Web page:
Smallholder farmers bemoan lack of steady markets

Smallholder farmers at Mchenga Irrigation site in Balaka have bemoaned the lack of steady markets for their horticultural products.

One of the lead farmers at the site, Patson Chalamanda disclosed this Saturday during a visit as part of monitoring the implementation of Financial Access to Rural Markets Smallholder Enterprise (FARMSE) funded ‘Gender Responsive Ultra Poor Graduation project’ in which Oxfam and Eagles Relief are implementing in Balaka.

He said the project has attracted the participation of more smallholder farmers but they are struggling to find proper markets for the products.

Chalamanda added farmers are subjected to low prices for their products being offered by buyers in the districts.

 “We are investing more in the production of Mbeya fertilizer which is now very expensive.  The outcome of our efforts results in getting low prices on the market,” the lead farmer lamented.

He said most farmers are not willing to continue participating in the project since their efforts are not bearing tangible results to improve their lives.

Chalamanda asked Oxfam for the possibility of identifying steady markets in which they could sell their products at reasonable prices to ensure that the projects were having an impact on the beneficiaries.

“We have said this more than twice for identification of steady markets to several authorities to help us gain better prices for our commodities,” he added.

Farmers failing to secure steady markets for their products pic by Veronica Kadzakumanja (Oxfam)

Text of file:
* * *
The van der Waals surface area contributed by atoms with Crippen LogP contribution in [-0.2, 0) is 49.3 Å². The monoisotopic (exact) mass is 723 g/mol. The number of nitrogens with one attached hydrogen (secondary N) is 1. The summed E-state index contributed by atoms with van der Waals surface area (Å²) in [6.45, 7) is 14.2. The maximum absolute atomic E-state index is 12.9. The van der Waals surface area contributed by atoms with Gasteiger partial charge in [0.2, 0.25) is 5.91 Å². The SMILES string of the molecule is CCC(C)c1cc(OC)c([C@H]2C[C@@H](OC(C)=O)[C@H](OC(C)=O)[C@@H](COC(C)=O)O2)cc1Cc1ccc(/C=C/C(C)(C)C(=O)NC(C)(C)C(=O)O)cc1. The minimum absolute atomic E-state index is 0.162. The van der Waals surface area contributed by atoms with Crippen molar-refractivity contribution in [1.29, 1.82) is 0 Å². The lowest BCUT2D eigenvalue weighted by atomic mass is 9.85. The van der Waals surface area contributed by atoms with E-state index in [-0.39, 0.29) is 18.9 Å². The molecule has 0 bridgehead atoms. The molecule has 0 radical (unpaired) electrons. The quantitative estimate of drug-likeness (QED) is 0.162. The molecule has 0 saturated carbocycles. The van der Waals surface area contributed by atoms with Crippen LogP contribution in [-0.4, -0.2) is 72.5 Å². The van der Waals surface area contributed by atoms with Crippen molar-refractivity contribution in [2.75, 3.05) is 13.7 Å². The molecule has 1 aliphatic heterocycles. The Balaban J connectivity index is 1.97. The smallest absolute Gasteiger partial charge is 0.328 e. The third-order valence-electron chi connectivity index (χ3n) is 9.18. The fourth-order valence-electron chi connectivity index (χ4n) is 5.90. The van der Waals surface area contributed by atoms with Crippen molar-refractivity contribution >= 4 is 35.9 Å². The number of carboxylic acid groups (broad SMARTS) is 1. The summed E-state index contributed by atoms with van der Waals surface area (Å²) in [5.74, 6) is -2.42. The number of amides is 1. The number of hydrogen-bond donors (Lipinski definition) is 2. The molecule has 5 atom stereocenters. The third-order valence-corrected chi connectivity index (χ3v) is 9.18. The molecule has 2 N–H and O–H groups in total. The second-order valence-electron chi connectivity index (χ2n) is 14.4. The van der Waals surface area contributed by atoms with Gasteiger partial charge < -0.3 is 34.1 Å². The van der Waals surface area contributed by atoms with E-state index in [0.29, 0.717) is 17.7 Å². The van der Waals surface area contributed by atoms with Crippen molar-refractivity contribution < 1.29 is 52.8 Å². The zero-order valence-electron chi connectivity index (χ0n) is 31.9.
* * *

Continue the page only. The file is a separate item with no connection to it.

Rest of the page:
Farmers failing to secure steady markets for their products pic by Veronica Kadzakumanja (Oxfam)  

Oxfam Malawi Country Director, Lingalireni Mihowa said the issue of structured markets for horticultural products was indeed borne of concern in the country.

She said the government was aware that there are no farm gate prices for horticultural products as was the case with other crops like maize, beans, rice, and cassava.

Mihowa said project beneficiaries need to improve their livelihood and they need to sell their products at an attractive price which should encourage them to do more.

“We believe the creation of the steady markets can be done within or outside the district. We need to link the project beneficiaries to schools, hospitals, and supermarkets to supply their products with better pricing,” Country Director said.

Eagles Relief Project Officer in Balaka, George Kachiwala admitted that smallholder farmers were facing some challenges to contain pests in the gardens for the past three to four years.

He said the emergency of different types of pests has contributed to the lowing of yields but efforts are being made to reverse the situation.